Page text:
By Chris Cooper
Bitcoin is a virtual currency that can be used to buy anything from pizza to plane tickets. It has also become the currency of choice for online drug purchases and other illicit activities, since transactions are anonymous and not regulated.
However, as the popularity of Bitcoin and other such “cryptocurrencies” are beginning to have an impact on nearly every facet of the law, legal practitioners are at a loss to find a comprehensive source of legal information surrounding their usage and practices.
With the recent launch of BitcoinLawReview.org, though, that quest is over.
“We initially found there is a significant gap in terms of locating any legal information regarding such an industry, particularly online,” said Robert Wilkey, the Principal Attorney at Exton-based Wilkey Legal Consultants who developed the website. “It will serve as the very first comprehensive online legal resource and compendium to assist attorneys with Bitcoin- and cryptocurrency-based legal information, jurisprudence, domestic and international standards, regulations, guidelines, treatises, and legal articles.”
The public can buy or sell Bitcoins through several marketplaces called Bitcoin Exchanges. New bitcoins are generated by a competitive and decentralized process called “mining,” and anyone with access to the Internet and suitable hardware can participate.
Alternatively, there are now machines similar to ATMs that enable one to directly exchange Bitcoins and cash. Once purchased, Bitcoins are stored in a user’s “digital wallet” – either on the cloud or that user’s computer.
A sampling of retailers that accept payments in Bitcoin include Subway, Microsoft, Expedia, Overstock.com, J.C. Penney, and Dell. There are no transaction fees on any sales or purchases, and all the transactions are private. Unlike the holdings in a regular bank, Bitcoin accounts are not insured by the FDIC.
“In the past year and a half, I’ve increasingly come across clients that have had Bitcoin-related legal issues,” he said. “For example, the issue has arisen on whether or not a client or a party in the course of litigation should disclose their Bitcoin assets, especially when the discovery is only focused around FDIC-insured or estate holdings.”
Wilkey also referred to issues related to the purchase and sale of Bitcoin-mining hardware and software, and divorce proceedings in which the court may need to obtain access to digital holdings that are not tangible assets. “Those are just a few generic examples that prompted my research into this space,” he said. “What I initially discovered is that, since it’s not regulated, it’s very challenging for attorneys to find any guidance. So I started to develop and gather research that became the impetus for the website.”
As he developed the site, Wilkey noticed an emerging body of legal work and laws pertaining to Bitcoin and cryptocurrencies in many fields, including finance, contracts, consumer protection law, taxation, and family law.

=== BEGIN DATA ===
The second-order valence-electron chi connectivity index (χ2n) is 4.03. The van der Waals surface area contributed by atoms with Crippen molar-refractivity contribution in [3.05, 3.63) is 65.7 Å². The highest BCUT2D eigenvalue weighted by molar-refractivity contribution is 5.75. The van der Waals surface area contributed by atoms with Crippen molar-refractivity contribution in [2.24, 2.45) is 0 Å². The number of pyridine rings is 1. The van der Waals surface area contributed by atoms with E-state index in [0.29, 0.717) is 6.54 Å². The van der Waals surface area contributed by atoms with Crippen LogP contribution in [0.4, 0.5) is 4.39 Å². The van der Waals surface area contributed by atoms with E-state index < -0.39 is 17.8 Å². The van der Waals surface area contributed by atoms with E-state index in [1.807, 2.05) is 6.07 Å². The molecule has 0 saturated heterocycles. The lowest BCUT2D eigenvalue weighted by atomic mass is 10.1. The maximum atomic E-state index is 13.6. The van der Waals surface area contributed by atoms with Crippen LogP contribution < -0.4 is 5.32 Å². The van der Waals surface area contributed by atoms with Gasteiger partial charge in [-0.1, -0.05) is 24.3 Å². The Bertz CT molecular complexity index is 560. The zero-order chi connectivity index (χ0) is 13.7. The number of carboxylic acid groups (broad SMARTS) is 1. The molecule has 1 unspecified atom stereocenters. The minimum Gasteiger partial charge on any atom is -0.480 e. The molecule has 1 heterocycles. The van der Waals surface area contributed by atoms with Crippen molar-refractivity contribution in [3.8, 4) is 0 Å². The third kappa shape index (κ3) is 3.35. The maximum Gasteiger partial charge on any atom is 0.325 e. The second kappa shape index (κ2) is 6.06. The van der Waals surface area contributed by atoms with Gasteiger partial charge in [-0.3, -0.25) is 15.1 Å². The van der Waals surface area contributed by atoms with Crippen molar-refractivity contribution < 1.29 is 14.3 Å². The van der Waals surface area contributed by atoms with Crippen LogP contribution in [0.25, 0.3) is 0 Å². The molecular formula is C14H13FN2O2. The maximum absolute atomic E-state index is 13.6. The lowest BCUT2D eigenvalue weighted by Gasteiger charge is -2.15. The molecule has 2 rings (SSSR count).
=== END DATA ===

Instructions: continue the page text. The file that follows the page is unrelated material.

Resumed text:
“There is an exoskeleton of law that’s starting to form, whether that be the courts that are beginning to make different legal decisions and conclusions regarding Bitcoin, or others who are trying to shape the law as it pertains to this,” he said. “And you now have a number of government agencies that are putting out agency-related guidance.”
Wilkey wants his website to be a primary legal resource for law practitioners, government officials, and nonprofits.
“Basically it’s for anybody who wants to research or better understand the relationship between Bitcoin and cryptocurrencies, and various legal-related issues,” he said. “Whether they be contract-related issues, consumer rights, or criminal law.”
He cited, for example, a recent court case that held that Bitcoin holdings can be deemed money laundering, for purposes of the money laundering statute.
Visitors to the website will also be able to sign up for a monthly newsletter that will provide updates to both practitioners and non-practitioners on legal issues related to Bitcoin and cryptocurrencies. Initially the newsletter will be free, with the prospect of becoming a subscription service in the long term.
Does Wilkey have any advice for anyone considering an investment in virtual currencies?
“Try to learn as much as possible about it, especially the consumer or investor rights related to Bitcoin,” he said. “There are the beginnings of guidance on relevant laws out there that may assist them in forming their decision, or at least in helping them become informed investors or purchasers of such a digital asset.”
With such head-spinning terms – like the “hash rate,” the “QR code,” and the “difficulty factor” – potential Bitcoin users have much to learn.
According to Wilkey, Bitcoin and, more generally, cryptocurrencies will likely continue to have a profound impact on every facet of the law, including fields of law that most attorneys would not reasonably expect, based on the body of legal information compiled to date.
“From an attorney perspective, maybe five, ten years down the road, every attorney regardless of the field they practice in will likely need to have a minimum level of knowledge cryptocurrencies,” he said. “That’s what I foresee happening.”